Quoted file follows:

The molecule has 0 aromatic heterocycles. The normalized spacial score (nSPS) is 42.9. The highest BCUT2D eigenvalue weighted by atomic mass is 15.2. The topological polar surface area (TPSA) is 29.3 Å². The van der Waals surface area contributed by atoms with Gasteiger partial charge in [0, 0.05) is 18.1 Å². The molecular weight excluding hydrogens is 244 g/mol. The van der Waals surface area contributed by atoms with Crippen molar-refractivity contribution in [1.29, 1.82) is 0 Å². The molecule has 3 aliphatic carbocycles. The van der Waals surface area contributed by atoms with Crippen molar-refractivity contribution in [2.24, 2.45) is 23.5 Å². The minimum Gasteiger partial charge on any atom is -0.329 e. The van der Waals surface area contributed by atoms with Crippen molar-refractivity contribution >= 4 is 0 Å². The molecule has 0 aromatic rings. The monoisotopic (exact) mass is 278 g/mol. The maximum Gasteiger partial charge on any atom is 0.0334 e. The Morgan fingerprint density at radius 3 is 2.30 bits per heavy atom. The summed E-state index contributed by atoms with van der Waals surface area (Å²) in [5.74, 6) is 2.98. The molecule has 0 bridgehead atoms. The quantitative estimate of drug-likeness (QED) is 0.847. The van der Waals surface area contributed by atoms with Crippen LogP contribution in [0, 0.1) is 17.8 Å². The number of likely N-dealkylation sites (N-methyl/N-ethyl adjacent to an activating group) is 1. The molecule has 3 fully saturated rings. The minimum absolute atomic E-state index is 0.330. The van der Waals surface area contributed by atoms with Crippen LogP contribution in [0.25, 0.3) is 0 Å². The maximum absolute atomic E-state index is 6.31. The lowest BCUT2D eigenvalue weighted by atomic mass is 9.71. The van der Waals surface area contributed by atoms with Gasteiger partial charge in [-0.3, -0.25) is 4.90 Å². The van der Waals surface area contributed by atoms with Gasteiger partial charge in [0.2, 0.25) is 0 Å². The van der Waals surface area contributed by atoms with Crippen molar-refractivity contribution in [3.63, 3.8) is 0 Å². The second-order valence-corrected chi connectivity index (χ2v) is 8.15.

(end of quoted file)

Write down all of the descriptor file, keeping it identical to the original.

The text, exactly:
The molecule has 0 aromatic heterocycles. The normalized spacial score (nSPS) is 42.9. The highest BCUT2D eigenvalue weighted by atomic mass is 15.2. The topological polar surface area (TPSA) is 29.3 Å². The van der Waals surface area contributed by atoms with Gasteiger partial charge in [0, 0.05) is 18.1 Å². The molecular weight excluding hydrogens is 244 g/mol. The van der Waals surface area contributed by atoms with Crippen molar-refractivity contribution in [1.29, 1.82) is 0 Å². The molecule has 3 aliphatic carbocycles. The van der Waals surface area contributed by atoms with Crippen molar-refractivity contribution in [2.24, 2.45) is 23.5 Å². The minimum Gasteiger partial charge on any atom is -0.329 e. The van der Waals surface area contributed by atoms with Crippen molar-refractivity contribution >= 4 is 0 Å². The molecule has 0 aromatic rings. The monoisotopic (exact) mass is 278 g/mol. The maximum Gasteiger partial charge on any atom is 0.0334 e. The Morgan fingerprint density at radius 3 is 2.30 bits per heavy atom. The summed E-state index contributed by atoms with van der Waals surface area (Å²) in [5.74, 6) is 2.98. The molecule has 0 bridgehead atoms. The quantitative estimate of drug-likeness (QED) is 0.847. The van der Waals surface area contributed by atoms with Crippen LogP contribution in [0, 0.1) is 17.8 Å². The number of likely N-dealkylation sites (N-methyl/N-ethyl adjacent to an activating group) is 1. The molecule has 3 fully saturated rings. The minimum absolute atomic E-state index is 0.330. The van der Waals surface area contributed by atoms with Crippen LogP contribution in [0.25, 0.3) is 0 Å². The maximum absolute atomic E-state index is 6.31. The lowest BCUT2D eigenvalue weighted by atomic mass is 9.71. The van der Waals surface area contributed by atoms with Gasteiger partial charge in [-0.3, -0.25) is 4.90 Å². The van der Waals surface area contributed by atoms with Gasteiger partial charge in [0.2, 0.25) is 0 Å². The van der Waals surface area contributed by atoms with Crippen molar-refractivity contribution in [3.63, 3.8) is 0 Å². The second-order valence-corrected chi connectivity index (χ2v) is 8.15.